Finance Minister Brian Lenihan has outlined a package of measures aimed at saving €440m in public spending this year.

Mr Lenihan said all Government departments other than Health and Education will be required to reduce their payroll bill by 3% by the end of 2009.

The Minister has also put on hold any more acquisition of property for the decentralisation programme. Pay increases due to Ministers, senior judges and civil servants will not go ahead, but this will be reviewed in September 2010.

The costs of tribunals will be reviewed so that expenditure is minimised. Minister Lenihan says the Government is hoping to save €440m in 2008 and €1bn in 2009.

He also said spending on consultancy, advertising and public relations would be cut by at least 50% in 2009, and significantly curtailed for the rest of this year.

State agencies will be reviewed to see if they can share services or amalgamate or be abolished, Mr Lenihan said. The review's outcome is to be considered in the autumn.

He also announced savings of €45m in Overseas Development Aid in 2008. The Departments of Finance and Health and Children are to draw up a scheme to reduce surplus staff in the HSE as soon as possible.

(Read Minister Lenihan's full speech here.)

All departments have also been told stay within annual budget. Mr Lenihan said the cuts were aimed at protecting the vulnerable and were the minimum required.

The Cabinet met earlier today to agree the measures. On his way into the meeting, Mr Lenihan said that he had very constructive talks to agree the cost-cutting measures. More savings are expected in December's Budget.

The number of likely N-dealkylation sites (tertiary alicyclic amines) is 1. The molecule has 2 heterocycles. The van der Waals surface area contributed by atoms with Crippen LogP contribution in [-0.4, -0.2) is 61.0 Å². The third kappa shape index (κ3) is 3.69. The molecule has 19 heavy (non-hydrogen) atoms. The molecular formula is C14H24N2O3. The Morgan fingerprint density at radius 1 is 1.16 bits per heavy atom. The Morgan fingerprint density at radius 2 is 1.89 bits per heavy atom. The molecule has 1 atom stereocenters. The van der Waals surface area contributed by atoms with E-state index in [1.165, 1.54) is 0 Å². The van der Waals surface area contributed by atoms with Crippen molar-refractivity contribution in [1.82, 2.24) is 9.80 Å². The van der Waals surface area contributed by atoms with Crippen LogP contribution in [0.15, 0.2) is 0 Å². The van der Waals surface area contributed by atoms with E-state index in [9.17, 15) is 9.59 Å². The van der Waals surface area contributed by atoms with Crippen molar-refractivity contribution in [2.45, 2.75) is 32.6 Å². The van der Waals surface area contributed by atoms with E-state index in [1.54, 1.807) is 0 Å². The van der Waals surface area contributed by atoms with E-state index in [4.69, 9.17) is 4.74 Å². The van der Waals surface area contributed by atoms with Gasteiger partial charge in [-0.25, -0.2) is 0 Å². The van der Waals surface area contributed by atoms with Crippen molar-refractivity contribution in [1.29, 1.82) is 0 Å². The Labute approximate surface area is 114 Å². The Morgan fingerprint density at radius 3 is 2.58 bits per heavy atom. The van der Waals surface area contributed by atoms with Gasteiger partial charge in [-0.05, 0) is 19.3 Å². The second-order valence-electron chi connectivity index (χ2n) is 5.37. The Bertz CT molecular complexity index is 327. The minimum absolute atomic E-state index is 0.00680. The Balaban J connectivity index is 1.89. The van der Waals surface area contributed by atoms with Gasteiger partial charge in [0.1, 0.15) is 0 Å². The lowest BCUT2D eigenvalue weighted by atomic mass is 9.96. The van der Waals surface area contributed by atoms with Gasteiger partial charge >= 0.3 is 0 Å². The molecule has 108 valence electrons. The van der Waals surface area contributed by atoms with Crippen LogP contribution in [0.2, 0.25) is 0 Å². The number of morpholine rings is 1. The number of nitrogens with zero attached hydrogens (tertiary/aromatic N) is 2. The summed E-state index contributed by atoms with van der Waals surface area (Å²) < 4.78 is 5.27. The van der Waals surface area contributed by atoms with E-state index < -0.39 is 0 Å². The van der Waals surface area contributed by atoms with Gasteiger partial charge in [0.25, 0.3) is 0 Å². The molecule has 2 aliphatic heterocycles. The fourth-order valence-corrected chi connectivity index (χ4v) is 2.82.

Govt mismanagement to blame, says Kenny

Fine Gael leader Enda Kenny has said he welcomes some of the measures announced by the Finance Minister.

Mr Kenny told the Dáil he particularly welcomed the cuts on advertising and consultants as well as the pausing of the ministerial pay increase.

However he said the document appears to be cobbled together in an ill thought out fashion. He says it was the consequence of mismanagement, and said the present administration was the worst government of the last 50 years.

Labour Leader Eamon Gilmore said the measures equate to 'back of the envelope book keeping'. He said the plan was full of headline-grabbing measures designed to restore confidence in the Government rather than in the economy.

He says there is nothing in the plan for the 54,000 people who have lost their jobs in the last year. Deputy Gilmore also said that there are some prudent measures included and pointed to the pause in the ministerial pay awards.

Reacting to the measure on overseas development, Ireland's largest aid agency Concern said it regrets the cutback of €45m, while Goal's John O'Shea said the move would result in lives being lost unnecessarily.

Mr O'Shea said it sent a 'shocking message to the poorest of the poor' who would not understand 'why the life raft is being pulled away from them'. 

There will be no debate on the cuts in the Dáil today, apart from the brief questions that were part of Leaders questions at 16:15.

The Dáil debate on the cuts will begin at about 11.30am tomorrow.